Andrea Leadsom has been handed a hospital pass with the role of environment secretary, and not just because it is viewed as one of the less prestigious jobs in the cabinet. Farmers today get £2.4-3bn a year from the EU in subsidies – the amount varies on exchange rates – through the common agricultural policy (CAP).

Whatever British Agricultural Policy (BAP) comes next – and the National Farmers Union is already canvassing views on which this should look like -Leadsom will have the thankless task of lobbying the Treasury to replace those subsidies. They’re essential to prop up farmers, as the CAP payments made up 55% of an average farmers’ income of around £20,000 in 2014.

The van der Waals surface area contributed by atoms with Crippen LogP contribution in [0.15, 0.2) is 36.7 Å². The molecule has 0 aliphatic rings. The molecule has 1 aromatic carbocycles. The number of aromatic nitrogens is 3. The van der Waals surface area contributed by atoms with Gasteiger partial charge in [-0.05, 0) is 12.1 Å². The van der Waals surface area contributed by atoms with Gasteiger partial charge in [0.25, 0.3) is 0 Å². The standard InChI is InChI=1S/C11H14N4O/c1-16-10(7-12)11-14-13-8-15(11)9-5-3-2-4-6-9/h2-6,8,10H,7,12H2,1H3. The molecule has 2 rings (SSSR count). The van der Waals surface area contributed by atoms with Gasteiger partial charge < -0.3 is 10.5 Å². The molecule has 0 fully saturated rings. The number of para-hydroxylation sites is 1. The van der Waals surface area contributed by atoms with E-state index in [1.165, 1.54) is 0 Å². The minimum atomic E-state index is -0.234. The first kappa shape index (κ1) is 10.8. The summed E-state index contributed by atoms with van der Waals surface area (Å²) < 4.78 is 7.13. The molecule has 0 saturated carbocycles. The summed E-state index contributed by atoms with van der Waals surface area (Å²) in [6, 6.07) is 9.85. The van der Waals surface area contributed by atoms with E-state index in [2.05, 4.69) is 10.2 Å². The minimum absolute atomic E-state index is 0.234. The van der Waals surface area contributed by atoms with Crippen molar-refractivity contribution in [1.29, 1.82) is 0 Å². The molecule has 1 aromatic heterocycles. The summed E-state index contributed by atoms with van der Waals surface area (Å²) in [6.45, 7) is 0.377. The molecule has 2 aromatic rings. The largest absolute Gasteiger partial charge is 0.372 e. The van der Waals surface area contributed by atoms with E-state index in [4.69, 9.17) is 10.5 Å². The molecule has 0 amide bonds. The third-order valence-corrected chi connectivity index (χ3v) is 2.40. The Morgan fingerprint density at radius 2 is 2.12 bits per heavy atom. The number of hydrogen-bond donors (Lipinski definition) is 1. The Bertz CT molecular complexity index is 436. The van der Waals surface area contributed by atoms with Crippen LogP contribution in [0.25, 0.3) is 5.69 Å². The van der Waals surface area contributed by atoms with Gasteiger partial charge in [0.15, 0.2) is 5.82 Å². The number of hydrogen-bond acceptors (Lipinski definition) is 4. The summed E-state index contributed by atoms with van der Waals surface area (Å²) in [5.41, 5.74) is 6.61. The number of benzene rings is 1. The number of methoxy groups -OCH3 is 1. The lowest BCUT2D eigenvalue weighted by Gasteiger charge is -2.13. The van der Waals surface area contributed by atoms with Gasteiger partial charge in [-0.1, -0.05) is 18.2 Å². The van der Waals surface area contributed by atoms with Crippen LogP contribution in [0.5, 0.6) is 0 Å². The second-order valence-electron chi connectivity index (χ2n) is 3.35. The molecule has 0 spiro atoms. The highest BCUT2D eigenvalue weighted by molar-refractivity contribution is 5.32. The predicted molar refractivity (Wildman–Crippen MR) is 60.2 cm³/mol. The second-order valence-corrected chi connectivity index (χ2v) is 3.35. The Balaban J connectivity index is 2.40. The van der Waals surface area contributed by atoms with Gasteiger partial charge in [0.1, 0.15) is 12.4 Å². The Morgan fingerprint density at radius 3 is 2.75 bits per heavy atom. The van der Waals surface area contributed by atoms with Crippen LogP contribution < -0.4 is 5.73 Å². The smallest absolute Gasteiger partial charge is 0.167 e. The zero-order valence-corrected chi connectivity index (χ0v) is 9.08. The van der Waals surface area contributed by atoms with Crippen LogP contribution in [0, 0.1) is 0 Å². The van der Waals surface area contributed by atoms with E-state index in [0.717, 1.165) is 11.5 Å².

Controversially, and perhaps worryingly for farmers, Leadsom also appears to have argued in the past for the end of farming subsidies. “Subsidies must be abolished,” she wrote in a 2007 article on how to rejuvenate British farming.

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